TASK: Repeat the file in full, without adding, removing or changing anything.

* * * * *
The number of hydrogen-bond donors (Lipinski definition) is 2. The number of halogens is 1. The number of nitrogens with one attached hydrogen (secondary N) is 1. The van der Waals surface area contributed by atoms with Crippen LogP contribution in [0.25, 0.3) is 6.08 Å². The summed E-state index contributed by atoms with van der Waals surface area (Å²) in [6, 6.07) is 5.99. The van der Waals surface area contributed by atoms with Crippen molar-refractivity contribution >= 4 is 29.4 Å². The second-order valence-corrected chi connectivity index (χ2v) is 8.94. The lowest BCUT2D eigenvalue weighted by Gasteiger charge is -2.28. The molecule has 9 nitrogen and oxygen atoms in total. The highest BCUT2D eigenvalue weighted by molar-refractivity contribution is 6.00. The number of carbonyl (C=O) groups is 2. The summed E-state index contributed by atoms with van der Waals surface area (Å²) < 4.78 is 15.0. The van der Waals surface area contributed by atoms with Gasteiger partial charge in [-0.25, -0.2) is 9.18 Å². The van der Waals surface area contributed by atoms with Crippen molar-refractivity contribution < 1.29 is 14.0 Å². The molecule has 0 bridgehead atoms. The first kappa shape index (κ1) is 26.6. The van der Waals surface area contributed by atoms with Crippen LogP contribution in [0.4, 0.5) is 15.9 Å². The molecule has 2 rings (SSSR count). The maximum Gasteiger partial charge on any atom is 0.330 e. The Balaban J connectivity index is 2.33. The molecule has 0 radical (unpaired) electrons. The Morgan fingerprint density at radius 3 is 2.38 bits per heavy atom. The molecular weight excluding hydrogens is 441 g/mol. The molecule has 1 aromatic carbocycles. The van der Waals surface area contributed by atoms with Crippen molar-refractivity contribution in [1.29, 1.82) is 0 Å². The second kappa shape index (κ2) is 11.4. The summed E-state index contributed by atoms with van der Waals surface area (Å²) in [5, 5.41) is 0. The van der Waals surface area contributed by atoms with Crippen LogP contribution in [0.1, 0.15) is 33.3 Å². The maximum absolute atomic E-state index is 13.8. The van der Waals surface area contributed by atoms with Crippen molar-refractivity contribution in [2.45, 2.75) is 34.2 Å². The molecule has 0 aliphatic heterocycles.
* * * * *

The number of hydrogen-bond donors (Lipinski definition) is 2. The number of halogens is 1. The number of nitrogens with one attached hydrogen (secondary N) is 1. The van der Waals surface area contributed by atoms with Crippen LogP contribution in [0.25, 0.3) is 6.08 Å². The summed E-state index contributed by atoms with van der Waals surface area (Å²) in [6, 6.07) is 5.99. The van der Waals surface area contributed by atoms with Crippen molar-refractivity contribution >= 4 is 29.4 Å². The second-order valence-corrected chi connectivity index (χ2v) is 8.94. The lowest BCUT2D eigenvalue weighted by Gasteiger charge is -2.28. The molecule has 9 nitrogen and oxygen atoms in total. The highest BCUT2D eigenvalue weighted by molar-refractivity contribution is 6.00. The number of carbonyl (C=O) groups is 2. The summed E-state index contributed by atoms with van der Waals surface area (Å²) < 4.78 is 15.0. The van der Waals surface area contributed by atoms with Gasteiger partial charge in [-0.25, -0.2) is 9.18 Å². The van der Waals surface area contributed by atoms with Crippen molar-refractivity contribution < 1.29 is 14.0 Å². The molecule has 0 bridgehead atoms. The first kappa shape index (κ1) is 26.6. The van der Waals surface area contributed by atoms with Crippen LogP contribution in [0.4, 0.5) is 15.9 Å². The molecule has 2 rings (SSSR count). The maximum Gasteiger partial charge on any atom is 0.330 e. The Balaban J connectivity index is 2.33. The molecule has 0 radical (unpaired) electrons. The Morgan fingerprint density at radius 3 is 2.38 bits per heavy atom. The molecular weight excluding hydrogens is 441 g/mol. The molecule has 1 aromatic carbocycles. The van der Waals surface area contributed by atoms with Crippen molar-refractivity contribution in [1.29, 1.82) is 0 Å². The second kappa shape index (κ2) is 11.4. The summed E-state index contributed by atoms with van der Waals surface area (Å²) in [5, 5.41) is 0. The van der Waals surface area contributed by atoms with Crippen LogP contribution in [0.1, 0.15) is 33.3 Å². The maximum absolute atomic E-state index is 13.8. The van der Waals surface area contributed by atoms with Crippen molar-refractivity contribution in [2.45, 2.75) is 34.2 Å². The molecule has 0 aliphatic heterocycles.